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Part of a ZDNet Special Feature: Working from home: How to get remote work right

Microsoft is launching a new Teams feature that may drive some people mad

One can understand the thinking behind this -- I think. But, as with so many elements in technology, has it been fully thought through?

Microsoft's latest Teams update will cause a whole lot of hurt

If you've ever asked yourself, "What is Microsoft thinking?" in a slightly disturbed tone, there's a way to preempt your question.

Drift to the Microsoft 365 roadmap, and you can observe what's just around the corner.

And what's around the corner right now may shiver your timbers.

Here, you see, is something entitled: "Microsoft Viva: Praise History in Microsoft Viva Insights."

Perhaps, like me, you praise history all the time. You thank it for trying to teach us things that we happily ignore.

This Teams update, to be rolled out in November, teaches us something few employees will be able to ignore.

Should you have never appraised the Praise app, it exists -- in Microsoft's words -- "to help recognize the effort that goes into the wide-ranging, collaborative work that Teams users do."

You might think an app isn't necessary for that. A quick email, text or -- strange concept this -- a personal conveyance of thanks might do the trick.

But this is 2021, and we're all app-happy. Yet Microsoft wants employees to "send Praise to their colleagues through the messaging extension pinned to the Teams messaging bar for most users or through the Microsoft Viva Insights app in Teams."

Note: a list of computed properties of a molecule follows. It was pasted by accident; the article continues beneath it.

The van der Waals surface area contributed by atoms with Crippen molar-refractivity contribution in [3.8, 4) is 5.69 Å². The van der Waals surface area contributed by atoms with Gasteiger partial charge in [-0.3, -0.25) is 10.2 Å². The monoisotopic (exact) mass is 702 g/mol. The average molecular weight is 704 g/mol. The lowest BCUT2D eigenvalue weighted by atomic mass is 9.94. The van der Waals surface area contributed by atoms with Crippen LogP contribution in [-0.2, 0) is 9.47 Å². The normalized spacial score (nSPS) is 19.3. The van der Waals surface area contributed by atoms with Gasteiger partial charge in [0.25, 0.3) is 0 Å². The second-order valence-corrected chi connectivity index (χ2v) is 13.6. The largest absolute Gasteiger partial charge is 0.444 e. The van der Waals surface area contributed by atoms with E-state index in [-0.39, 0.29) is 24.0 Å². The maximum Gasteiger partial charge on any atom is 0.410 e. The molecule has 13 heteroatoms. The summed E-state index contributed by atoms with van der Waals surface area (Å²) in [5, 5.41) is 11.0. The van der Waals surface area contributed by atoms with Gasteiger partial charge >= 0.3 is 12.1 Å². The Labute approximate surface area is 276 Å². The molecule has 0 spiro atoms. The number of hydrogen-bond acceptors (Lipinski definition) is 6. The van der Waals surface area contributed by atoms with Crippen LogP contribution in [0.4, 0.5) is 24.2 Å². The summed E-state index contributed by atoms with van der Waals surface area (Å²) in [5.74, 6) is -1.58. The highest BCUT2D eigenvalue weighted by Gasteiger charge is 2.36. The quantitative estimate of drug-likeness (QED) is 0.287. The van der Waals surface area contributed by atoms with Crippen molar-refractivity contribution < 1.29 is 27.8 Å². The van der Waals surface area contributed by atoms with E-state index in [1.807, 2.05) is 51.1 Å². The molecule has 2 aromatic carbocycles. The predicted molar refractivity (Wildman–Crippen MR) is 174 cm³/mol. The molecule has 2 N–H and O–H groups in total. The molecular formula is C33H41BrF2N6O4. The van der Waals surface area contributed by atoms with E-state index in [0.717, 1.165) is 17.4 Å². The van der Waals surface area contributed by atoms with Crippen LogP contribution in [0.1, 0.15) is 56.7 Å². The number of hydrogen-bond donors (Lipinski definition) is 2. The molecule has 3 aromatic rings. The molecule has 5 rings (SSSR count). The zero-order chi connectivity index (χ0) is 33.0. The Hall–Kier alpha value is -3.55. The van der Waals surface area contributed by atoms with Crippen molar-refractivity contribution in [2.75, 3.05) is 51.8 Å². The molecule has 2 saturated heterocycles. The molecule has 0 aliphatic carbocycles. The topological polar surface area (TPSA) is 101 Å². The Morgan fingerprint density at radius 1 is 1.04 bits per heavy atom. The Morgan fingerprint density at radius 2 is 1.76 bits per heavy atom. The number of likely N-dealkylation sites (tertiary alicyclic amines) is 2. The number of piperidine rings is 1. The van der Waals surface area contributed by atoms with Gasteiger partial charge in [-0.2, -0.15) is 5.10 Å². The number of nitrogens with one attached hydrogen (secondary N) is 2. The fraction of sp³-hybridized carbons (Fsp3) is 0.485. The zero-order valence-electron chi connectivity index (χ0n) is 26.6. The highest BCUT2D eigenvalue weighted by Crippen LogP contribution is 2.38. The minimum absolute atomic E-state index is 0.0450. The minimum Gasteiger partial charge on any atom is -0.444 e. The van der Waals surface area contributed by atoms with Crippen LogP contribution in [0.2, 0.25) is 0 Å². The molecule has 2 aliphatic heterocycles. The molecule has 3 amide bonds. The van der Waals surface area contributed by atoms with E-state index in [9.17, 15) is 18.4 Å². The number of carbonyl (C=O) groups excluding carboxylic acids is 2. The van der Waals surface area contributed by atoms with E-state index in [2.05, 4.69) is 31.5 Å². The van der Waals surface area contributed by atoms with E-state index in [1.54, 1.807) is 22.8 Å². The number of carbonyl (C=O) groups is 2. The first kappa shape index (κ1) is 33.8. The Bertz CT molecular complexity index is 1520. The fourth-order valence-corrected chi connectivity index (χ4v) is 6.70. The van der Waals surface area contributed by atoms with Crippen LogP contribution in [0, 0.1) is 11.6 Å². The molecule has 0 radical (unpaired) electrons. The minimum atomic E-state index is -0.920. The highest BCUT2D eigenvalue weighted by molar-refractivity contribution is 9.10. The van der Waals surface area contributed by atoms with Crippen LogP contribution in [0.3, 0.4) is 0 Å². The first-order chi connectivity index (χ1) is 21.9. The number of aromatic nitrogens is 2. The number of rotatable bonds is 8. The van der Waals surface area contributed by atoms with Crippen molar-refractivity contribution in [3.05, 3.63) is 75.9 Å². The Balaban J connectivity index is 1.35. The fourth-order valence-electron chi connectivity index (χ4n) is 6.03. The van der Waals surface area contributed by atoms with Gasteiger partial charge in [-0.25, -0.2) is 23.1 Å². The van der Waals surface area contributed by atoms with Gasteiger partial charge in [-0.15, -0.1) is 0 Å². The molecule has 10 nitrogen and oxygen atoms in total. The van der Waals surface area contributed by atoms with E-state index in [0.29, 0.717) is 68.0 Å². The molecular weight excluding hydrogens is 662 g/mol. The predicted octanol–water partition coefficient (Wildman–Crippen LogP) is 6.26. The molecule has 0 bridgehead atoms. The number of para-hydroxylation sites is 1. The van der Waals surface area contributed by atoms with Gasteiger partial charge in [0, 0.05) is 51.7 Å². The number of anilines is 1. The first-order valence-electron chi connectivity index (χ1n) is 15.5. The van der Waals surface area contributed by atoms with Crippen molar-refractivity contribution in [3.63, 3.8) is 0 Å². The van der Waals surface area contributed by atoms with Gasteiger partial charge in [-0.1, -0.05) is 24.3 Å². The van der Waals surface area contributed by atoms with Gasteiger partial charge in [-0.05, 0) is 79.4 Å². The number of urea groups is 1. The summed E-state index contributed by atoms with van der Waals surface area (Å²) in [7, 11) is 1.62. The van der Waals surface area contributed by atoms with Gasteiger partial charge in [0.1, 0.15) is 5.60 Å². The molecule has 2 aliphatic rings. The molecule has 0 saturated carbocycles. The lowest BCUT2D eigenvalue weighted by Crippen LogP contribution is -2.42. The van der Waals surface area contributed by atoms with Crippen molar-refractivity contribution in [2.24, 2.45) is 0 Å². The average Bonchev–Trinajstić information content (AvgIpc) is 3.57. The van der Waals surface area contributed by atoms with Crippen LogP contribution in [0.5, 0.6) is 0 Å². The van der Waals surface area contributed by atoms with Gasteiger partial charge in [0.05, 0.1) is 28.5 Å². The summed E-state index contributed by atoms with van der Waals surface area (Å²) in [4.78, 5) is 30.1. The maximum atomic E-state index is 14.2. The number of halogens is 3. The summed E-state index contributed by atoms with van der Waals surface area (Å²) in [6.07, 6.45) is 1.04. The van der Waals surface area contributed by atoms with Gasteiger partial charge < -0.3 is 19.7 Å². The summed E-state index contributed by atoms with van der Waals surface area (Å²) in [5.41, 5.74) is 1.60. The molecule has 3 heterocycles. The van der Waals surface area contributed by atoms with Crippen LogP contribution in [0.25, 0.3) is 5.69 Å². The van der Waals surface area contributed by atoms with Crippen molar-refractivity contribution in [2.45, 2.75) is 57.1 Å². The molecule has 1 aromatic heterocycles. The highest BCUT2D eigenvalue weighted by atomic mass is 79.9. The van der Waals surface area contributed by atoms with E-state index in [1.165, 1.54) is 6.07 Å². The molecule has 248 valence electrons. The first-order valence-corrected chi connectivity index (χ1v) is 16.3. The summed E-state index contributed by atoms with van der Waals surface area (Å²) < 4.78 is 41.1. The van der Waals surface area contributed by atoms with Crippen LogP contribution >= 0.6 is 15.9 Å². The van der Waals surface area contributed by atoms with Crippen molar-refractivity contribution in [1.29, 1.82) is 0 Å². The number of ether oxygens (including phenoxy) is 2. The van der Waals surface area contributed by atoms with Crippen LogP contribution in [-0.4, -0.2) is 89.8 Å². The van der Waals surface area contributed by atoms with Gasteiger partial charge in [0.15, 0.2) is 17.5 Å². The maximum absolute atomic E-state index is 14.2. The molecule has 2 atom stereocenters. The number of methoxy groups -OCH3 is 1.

Because it's, what, easier? Or more so, um, meaningful?

I'm not here to bury or praise Praise. I am here to tell you that this sparkling new update will lean heavily on history.

"With Praise history, users will be able to view their sent and received praise over the past six months," says Redmond.

Oh, the delicious possibilities.

It's bad enough when people sink to Instagram to see how many likes their latest picture of a pose, a sweater or a wine bottle enjoyed.

Please imagine that now employees will have a ledger of all those who have publicly liked their work and those who have omitted to shower them with, uh, praise.

"Joshua has only Praised me once over the last six months. Then again, Joleen has given me Praise eleven times, praise the Lord."

When you discover such facts, what are you supposed to do with them? Keep two ledgers; one marked Love, one marked Resentment? Confront your fellow employees? Refuse to praise those who don't praise you?

It's a very twisted web that only encourages contorted emotions.

I understand that managers and administrators won't be able to view your Praise ledger. But won't some employees be tempted to go to their bosses and ask why they don't have more Praise points from one person or another?

Please forgive me if I suggest that the only true way of expressing sincerity is to look someone in the eyes and tell them they've done well.

Teams is quite good for that, so I'm told.